How to create a DAO? Five things that you need to know Mr.Bean doesn’t work in an office, but he still gets paid. Mr.Bean wakes up at the time of his choice and he goes to bed whenever he feels like it.
He doesn’t need to answer to any boss because he doesn’t work for one.In fact, he works for millions of people from all over the world. What do they do?
Mr.Bean doesn’t know, and frankly, he doesn’t care.He just finishes the tasks assigned to him and he gets paid. If you think that sounds like a dream, well, stay tuned. If you have, but you’re not sure where to start, this is the definitive guide on how to create one.
We will go over all of the things that you must know before creating one.
So the first point is the objective of a DAO.You need to understand why you even need one.
As you can imagine, a DAO can be driven by any purpose. You can even create a DAO to just share memes among yourselves and then vote on the best ones. Anyways, the Dougy ecosystem has been expanding extensively over the past few months. As of today, there are hundreds of DAO, each with its own purpose.
Here’s an entire DAO ecosystem mapped out –
Protocol DAOs like Uniswap and Compound have the objective of providing liquidity in the crypto markets. Venture deals like the LAO funds, emerging projects and crypto, and some collector deals like the DAO collectively buy expensive NFTs or other crypto collectibles.
There’s even a social DAO called Friends with benefits that is a community of creators, collectors, and everyone in between. The objective of the DAO matters to the underlying community. You could potentially be joining the DAO just to make a profit off of my DAO tokens.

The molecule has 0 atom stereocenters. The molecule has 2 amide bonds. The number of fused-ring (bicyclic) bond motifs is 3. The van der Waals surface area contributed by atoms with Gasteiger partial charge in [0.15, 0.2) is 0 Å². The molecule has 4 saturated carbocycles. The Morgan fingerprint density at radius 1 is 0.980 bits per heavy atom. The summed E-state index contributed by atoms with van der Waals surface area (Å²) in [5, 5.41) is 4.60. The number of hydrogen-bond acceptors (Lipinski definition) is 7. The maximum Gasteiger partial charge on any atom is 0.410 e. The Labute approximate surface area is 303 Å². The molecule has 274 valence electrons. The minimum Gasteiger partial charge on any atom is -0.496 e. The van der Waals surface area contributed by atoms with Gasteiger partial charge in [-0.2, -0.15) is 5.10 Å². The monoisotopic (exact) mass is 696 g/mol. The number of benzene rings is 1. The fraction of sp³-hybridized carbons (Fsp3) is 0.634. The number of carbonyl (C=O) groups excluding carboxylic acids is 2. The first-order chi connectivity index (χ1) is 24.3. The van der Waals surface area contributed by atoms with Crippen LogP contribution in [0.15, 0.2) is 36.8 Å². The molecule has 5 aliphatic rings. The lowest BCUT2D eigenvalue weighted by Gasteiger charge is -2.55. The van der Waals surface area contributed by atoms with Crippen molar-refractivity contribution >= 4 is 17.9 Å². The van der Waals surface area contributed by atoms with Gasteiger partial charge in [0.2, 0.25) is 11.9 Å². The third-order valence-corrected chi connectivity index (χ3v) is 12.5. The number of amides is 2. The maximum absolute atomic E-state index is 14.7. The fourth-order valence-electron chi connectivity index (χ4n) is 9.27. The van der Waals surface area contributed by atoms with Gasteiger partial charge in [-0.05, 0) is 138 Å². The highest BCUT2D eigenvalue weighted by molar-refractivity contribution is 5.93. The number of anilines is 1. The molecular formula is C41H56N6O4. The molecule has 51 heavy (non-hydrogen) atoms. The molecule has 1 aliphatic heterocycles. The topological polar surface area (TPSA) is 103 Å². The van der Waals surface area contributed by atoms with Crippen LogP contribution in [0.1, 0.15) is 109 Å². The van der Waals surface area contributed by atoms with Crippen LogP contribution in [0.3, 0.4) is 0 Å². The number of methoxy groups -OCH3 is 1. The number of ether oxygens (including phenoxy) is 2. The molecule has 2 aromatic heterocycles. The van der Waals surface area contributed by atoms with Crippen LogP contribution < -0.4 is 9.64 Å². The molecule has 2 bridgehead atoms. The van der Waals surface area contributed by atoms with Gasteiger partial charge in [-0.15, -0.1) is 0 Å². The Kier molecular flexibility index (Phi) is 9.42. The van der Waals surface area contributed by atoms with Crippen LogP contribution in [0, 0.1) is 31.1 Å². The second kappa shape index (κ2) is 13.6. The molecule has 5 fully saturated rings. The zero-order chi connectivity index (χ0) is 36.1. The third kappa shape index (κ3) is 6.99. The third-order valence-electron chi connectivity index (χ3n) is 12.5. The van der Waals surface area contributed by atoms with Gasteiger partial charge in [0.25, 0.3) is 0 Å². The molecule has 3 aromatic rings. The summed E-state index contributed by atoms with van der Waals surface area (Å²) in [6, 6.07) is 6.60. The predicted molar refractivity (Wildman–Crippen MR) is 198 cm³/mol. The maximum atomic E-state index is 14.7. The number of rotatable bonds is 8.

But as you can imagine, that is not sustainable over the long term. That said, you don’t have to go crazy with your objective. Just be clear about what it is, what you would do and so on.
Don’t think too hard.
Just think about something that you are deeply passionate about or have a strong opinion about. Once you have that, we move on to the next step, which is building a community.
So the next part is finding and building community.
Finding a community in crypto is hard, but building a community is even harder.
The prospect of standing in front of 1,000,000 people on social media and shouting about your next crazy idea for a DAO seems exciting, but that’s not so easy.
There are so many doubts in existence today, and so many already have a dedicated community that supports them, and new doors are springing into existence every single day.
So how can you distinguish yours so you can do two things?
The first is to have an almost unheard-of idea and start acting on it.
The second is to convince a community of people that your idea works and is worth supporting. And if you combine both you, my friend, or the next legend.
Crypto has two types of people the speculators and the settlers.
The speculators are those that are actively hunting for the next moonshot.
They’re the ones who just want to get in when the price is low and get out when the price goes up.
They don’t want to use the DAO, they don’t want to contribute to crypto.
They just want to make money, which is absolutely fair, to be honest.
But they are not really helping us.
You wouldn’t want millions of settlers on a DAO that you just created because they will run away the moment that they have made their profit.
The second type is settlers, and these are the ones that look for cool projects and tend to settle with them.